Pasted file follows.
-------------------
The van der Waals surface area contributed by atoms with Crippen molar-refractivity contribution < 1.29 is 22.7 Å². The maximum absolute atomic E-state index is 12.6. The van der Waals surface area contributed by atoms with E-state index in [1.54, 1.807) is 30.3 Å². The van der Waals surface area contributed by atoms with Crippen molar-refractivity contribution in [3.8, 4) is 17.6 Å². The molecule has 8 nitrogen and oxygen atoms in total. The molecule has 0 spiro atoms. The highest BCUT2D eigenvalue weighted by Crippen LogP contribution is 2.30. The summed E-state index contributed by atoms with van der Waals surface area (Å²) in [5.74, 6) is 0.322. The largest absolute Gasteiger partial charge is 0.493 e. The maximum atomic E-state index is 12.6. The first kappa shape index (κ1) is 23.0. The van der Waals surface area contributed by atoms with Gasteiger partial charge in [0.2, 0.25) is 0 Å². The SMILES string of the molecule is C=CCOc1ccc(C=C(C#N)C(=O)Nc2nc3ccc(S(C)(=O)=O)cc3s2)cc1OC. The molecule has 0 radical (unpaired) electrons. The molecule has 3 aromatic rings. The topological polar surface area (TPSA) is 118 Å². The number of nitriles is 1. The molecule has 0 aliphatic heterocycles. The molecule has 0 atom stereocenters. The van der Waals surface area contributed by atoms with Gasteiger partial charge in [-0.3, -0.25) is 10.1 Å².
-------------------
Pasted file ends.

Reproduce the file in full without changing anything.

The van der Waals surface area contributed by atoms with Crippen molar-refractivity contribution < 1.29 is 22.7 Å². The maximum absolute atomic E-state index is 12.6. The van der Waals surface area contributed by atoms with E-state index in [1.54, 1.807) is 30.3 Å². The van der Waals surface area contributed by atoms with Crippen molar-refractivity contribution in [3.8, 4) is 17.6 Å². The molecule has 8 nitrogen and oxygen atoms in total. The molecule has 0 spiro atoms. The highest BCUT2D eigenvalue weighted by Crippen LogP contribution is 2.30. The summed E-state index contributed by atoms with van der Waals surface area (Å²) in [5.74, 6) is 0.322. The largest absolute Gasteiger partial charge is 0.493 e. The maximum atomic E-state index is 12.6. The first kappa shape index (κ1) is 23.0. The van der Waals surface area contributed by atoms with Gasteiger partial charge in [0.2, 0.25) is 0 Å². The SMILES string of the molecule is C=CCOc1ccc(C=C(C#N)C(=O)Nc2nc3ccc(S(C)(=O)=O)cc3s2)cc1OC. The molecule has 0 radical (unpaired) electrons. The molecule has 3 aromatic rings. The topological polar surface area (TPSA) is 118 Å². The number of nitriles is 1. The molecule has 0 aliphatic heterocycles. The molecule has 0 atom stereocenters. The van der Waals surface area contributed by atoms with Gasteiger partial charge in [-0.3, -0.25) is 10.1 Å².